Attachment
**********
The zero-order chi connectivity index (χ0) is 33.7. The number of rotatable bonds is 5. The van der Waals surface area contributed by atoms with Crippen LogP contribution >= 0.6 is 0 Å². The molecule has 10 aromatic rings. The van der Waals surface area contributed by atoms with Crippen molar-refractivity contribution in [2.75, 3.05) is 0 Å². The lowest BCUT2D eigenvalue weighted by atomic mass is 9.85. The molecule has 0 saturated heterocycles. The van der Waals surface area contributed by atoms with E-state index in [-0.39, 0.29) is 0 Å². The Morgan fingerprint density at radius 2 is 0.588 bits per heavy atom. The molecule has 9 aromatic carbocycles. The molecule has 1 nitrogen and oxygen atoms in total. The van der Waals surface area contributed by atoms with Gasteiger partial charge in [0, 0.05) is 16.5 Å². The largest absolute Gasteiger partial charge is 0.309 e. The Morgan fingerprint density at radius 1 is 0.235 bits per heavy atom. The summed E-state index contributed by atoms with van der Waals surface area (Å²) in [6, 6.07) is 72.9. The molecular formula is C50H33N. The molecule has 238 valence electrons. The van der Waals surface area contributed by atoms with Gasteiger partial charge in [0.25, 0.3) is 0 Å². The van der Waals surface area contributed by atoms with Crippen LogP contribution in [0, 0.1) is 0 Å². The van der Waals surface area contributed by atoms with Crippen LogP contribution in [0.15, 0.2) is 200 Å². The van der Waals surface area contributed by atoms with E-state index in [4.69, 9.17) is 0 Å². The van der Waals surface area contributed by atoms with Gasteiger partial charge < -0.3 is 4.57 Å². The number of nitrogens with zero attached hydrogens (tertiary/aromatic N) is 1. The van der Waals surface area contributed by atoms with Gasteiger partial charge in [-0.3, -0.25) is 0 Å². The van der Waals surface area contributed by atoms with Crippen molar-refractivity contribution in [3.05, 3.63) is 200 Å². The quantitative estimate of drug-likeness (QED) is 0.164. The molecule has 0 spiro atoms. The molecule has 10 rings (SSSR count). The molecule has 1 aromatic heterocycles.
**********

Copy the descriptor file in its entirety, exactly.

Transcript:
The zero-order chi connectivity index (χ0) is 33.7. The number of rotatable bonds is 5. The van der Waals surface area contributed by atoms with Crippen LogP contribution >= 0.6 is 0 Å². The molecule has 10 aromatic rings. The van der Waals surface area contributed by atoms with Crippen molar-refractivity contribution in [2.75, 3.05) is 0 Å². The lowest BCUT2D eigenvalue weighted by atomic mass is 9.85. The molecule has 0 saturated heterocycles. The van der Waals surface area contributed by atoms with E-state index in [-0.39, 0.29) is 0 Å². The Morgan fingerprint density at radius 2 is 0.588 bits per heavy atom. The molecule has 9 aromatic carbocycles. The molecule has 1 nitrogen and oxygen atoms in total. The van der Waals surface area contributed by atoms with Gasteiger partial charge in [0, 0.05) is 16.5 Å². The largest absolute Gasteiger partial charge is 0.309 e. The Morgan fingerprint density at radius 1 is 0.235 bits per heavy atom. The summed E-state index contributed by atoms with van der Waals surface area (Å²) in [6, 6.07) is 72.9. The molecular formula is C50H33N. The molecule has 238 valence electrons. The van der Waals surface area contributed by atoms with Gasteiger partial charge in [0.25, 0.3) is 0 Å². The van der Waals surface area contributed by atoms with Crippen LogP contribution in [0, 0.1) is 0 Å². The van der Waals surface area contributed by atoms with Crippen LogP contribution in [0.15, 0.2) is 200 Å². The van der Waals surface area contributed by atoms with E-state index in [4.69, 9.17) is 0 Å². The van der Waals surface area contributed by atoms with Gasteiger partial charge < -0.3 is 4.57 Å². The number of nitrogens with zero attached hydrogens (tertiary/aromatic N) is 1. The van der Waals surface area contributed by atoms with Gasteiger partial charge in [-0.3, -0.25) is 0 Å². The van der Waals surface area contributed by atoms with Crippen molar-refractivity contribution in [3.05, 3.63) is 200 Å². The quantitative estimate of drug-likeness (QED) is 0.164. The molecule has 0 spiro atoms. The molecule has 10 rings (SSSR count). The molecule has 1 aromatic heterocycles.